Do you remember this annoying threat from your mother: “If you keep making that face, it will get stuck like that!
Isn’t it annoying when she’s right? It was so easy not to heed her advice as a child because your youth seemed to stretch on endlessly before you. But times flies and before you know it, you’re looking at the lines in your face and thinking, “Wow, my face did get stuck like that!”
Of course mom’s advice was just a way to keep you from making goofy faces in public, but the sentiment rings true. You spend your years smiling, laughing, and furrowing your brow. Yet as you begin to age, gravity takes its toll and your skin begins to lose collagen. Now those crinkles around your eyes linger after you finish laughing or smiling.
You don’t have to stop finding the humor in life, but you can improve the look of fine lines and wrinkles with Botox!
Botox is made from the toxin produced by a bacterium called clostridium botulinum. If it sounds familiar, that’s because it’s the same toxin that causes a type of food poisoning called botulism. But don’t worry, Botox is completely safe and effective when used in small doses. In fact, Botox is the most popular cosmetic surgery treatment available today. According to The American Society of Plastic Surgeons, over 6.7 million Botox procedures were performed in the United States alone.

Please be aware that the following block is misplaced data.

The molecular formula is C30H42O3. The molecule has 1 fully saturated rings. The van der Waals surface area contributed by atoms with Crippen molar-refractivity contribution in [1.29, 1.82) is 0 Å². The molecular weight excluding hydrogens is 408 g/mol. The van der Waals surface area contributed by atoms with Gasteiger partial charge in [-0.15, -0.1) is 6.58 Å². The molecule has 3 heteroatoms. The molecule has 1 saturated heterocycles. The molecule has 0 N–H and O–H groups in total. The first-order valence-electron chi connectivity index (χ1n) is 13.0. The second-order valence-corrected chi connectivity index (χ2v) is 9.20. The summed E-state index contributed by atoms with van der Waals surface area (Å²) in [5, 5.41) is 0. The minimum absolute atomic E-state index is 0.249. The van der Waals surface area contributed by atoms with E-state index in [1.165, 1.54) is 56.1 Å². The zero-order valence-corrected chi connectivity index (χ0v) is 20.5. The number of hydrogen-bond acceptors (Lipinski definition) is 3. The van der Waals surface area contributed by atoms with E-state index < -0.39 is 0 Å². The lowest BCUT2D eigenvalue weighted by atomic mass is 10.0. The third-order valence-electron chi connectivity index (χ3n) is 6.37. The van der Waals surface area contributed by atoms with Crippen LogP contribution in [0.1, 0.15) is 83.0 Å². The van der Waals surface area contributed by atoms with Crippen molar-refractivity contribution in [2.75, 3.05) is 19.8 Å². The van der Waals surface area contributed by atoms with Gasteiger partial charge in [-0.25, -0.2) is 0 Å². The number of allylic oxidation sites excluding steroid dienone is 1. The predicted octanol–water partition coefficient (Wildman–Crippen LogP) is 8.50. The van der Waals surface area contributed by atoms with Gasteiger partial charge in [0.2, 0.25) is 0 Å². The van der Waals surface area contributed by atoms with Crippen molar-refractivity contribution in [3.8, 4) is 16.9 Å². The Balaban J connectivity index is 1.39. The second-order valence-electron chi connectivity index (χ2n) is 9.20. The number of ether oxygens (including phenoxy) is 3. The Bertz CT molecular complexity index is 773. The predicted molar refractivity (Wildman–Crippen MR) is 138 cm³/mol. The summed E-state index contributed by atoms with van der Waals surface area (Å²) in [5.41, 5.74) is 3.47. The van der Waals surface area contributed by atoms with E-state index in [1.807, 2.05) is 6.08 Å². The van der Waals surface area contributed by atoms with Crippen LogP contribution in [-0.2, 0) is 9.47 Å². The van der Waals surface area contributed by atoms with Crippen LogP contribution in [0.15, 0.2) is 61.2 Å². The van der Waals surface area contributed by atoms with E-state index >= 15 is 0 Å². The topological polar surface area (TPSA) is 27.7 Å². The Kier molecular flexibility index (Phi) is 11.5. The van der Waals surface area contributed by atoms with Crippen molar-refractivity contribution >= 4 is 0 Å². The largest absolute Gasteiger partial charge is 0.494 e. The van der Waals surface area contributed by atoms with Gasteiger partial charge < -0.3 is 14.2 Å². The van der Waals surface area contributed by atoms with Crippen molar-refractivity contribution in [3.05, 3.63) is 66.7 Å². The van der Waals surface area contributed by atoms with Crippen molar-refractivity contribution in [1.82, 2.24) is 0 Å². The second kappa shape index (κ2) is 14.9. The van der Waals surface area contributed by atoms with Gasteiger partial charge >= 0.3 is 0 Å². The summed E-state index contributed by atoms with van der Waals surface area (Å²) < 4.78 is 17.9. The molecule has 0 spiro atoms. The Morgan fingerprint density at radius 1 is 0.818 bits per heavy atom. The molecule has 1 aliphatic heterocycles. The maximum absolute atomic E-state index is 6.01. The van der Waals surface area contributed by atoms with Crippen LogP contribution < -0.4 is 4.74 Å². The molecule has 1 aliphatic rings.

Botox’s approved uses include the treatment of muscle spasms, severe underarm sweating, chronic migraine headaches, and of course, wrinkles. Botox works by reducing the activity of muscles in the face that overtime lead to fine lines and wrinkles. By blocking nerve signals that cause muscles to contract, the injected muscle will relax and soften.
The effects of Botox last about 3-12 months, depending on the area that you have treated.
The Dermatology Center of Indiana services Frankfort, Kokomo, Lafayette, West Lafayette and Lebanon along with many other cities throughout Indiana. Join us today in one of our locations where you are always welcome!
Disclaim: This blog provides general information and discussion about medical, cosmetic, mohs, and surgical dermatology. The words and other content provided in this blog, and in any linked materials, are not intended and should not be construed as medical advice. If the reader or any other person has a medical concern, he or she should consult with an appropriately-licensed dermatologist or other health care worker.